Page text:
Asked if Khristich would be readily accepted by his new teammates, Murray said, "Players will always accept good players."
Some of the players agreed.
"If the guy is a good enough player, then he belongs in the National League," said right wing John Purves, who played for the Capitals for two weeks in November. "Tatarinov is a good example. I played with him and I know he belongs there. I think some of the guys are just blowing off some steam."
Tyler Larter, another forward who is affected by Khristich's arrival, concurred.
"This is nothing new for us," Larter said. "He's the fourth one and it's going to keep happening in the future. You begin to expect it."
Poile has said that Khristich is the last of this season's European acquisitions.
Maltais, a left wing who has made several trips back and forth down I-95 since coming out of junior hockey last fall and leads the Jacks in scoring this season with 36 points, said it's more frustration than anger for the fringe players.
"It seems like everything is handed to them [the Europeans] when they come over here," Maltais said. "The organization is sure making it a lot tougher on us. These guys are taking our jobs.
"Obviously, you can get a little greedy because of the money and all, but I don't want to be 30 when I begin my career in the NHL," said Maltais, 21. "I know there are plenty of other teams in the NHL that I'd be playing for right now and you can't help but be disappointed."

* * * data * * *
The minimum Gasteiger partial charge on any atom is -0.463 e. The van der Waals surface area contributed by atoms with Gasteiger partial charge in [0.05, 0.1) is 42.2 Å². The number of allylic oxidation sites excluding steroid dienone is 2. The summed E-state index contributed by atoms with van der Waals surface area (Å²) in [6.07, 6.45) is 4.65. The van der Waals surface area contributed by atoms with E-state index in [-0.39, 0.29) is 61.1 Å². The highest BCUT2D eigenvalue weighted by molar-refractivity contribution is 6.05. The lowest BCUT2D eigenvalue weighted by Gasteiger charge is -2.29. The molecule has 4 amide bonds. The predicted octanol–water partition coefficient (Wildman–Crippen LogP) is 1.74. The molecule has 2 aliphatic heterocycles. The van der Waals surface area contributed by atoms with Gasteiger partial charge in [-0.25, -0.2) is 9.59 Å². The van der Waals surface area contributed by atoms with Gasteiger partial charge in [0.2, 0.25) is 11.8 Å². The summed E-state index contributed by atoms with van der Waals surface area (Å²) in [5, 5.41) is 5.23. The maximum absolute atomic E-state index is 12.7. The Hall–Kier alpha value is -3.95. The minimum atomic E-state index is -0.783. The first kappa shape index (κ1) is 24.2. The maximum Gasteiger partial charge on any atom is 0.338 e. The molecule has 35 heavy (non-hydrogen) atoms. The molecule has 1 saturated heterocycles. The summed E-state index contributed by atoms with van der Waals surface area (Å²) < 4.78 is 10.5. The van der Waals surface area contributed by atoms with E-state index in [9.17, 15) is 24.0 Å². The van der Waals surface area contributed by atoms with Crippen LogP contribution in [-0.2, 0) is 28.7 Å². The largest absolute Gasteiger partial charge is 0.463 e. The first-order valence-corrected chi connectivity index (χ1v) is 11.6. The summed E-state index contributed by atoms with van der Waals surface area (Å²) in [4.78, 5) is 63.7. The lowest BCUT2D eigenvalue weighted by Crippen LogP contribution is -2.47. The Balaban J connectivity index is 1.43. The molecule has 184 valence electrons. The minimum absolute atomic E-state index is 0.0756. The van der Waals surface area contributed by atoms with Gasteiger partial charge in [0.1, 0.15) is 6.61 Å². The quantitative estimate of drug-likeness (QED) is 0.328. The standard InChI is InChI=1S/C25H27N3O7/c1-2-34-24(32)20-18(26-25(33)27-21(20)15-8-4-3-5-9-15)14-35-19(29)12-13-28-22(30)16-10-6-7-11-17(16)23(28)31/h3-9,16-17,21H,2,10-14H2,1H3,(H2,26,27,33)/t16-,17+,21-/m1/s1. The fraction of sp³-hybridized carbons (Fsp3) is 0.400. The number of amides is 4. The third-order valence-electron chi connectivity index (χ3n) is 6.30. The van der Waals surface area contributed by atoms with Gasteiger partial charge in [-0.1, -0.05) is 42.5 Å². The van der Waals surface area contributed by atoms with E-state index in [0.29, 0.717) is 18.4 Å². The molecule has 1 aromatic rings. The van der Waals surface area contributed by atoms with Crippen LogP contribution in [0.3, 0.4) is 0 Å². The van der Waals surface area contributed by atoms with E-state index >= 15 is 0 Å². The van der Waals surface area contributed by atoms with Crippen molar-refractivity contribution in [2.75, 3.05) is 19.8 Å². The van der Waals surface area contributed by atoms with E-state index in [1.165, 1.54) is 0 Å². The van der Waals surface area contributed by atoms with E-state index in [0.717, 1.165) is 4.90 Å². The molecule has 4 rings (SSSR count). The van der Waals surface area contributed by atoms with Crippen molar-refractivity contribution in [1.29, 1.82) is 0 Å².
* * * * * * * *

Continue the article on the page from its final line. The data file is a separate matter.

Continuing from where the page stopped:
Murray said some of the players are overlooking many of the contributing factors to Khristich's entry.
"This guy just didn't lace up his skates last week," Murray said. "We're talking about a world-class player who has paid the price in his own way and maybe even more so than a lot of our other players. I'd say he's worked his butt off to get here."
The pair of Czechs have taken separate paths since their arrival prior to training camp in August. Bondra, a right wing, has prospered with the Caps, scoring 22 points in 29 games. Vykoukal, a defenseman, has been the first scratch in many of the Jacks' games and has appeared in 20 of 28 games.
Murray also emphasized the fact that Khristich has been a threat to the other players since the day he was drafted in 1988.
"It's not like we made a big trade to get him," Murray said. "He's a draft choice just like all of the rest of them. It's no different than if we had a great player coming out of the juniors."
It won't take long for Khristich to get an opportunity to prove his worth.
The 6-foot-2 center/left wing is slated to play for the Jacks tonight against the Amerks and tomorrow against Moncton, and will move onto the Caps roster for a Monday meeting with the New York Rangers at Madison Square Garden.
But don't expect the dissent to recede in the meantime.
"Ask Mr. Poile if he has any room in his organization for some nice Canadian boys," said center Rob Murray, who spent much of the year with the Caps but is with the Jacks for a two-week conditioning period.
"If they're good enough, we sure do," Poile said.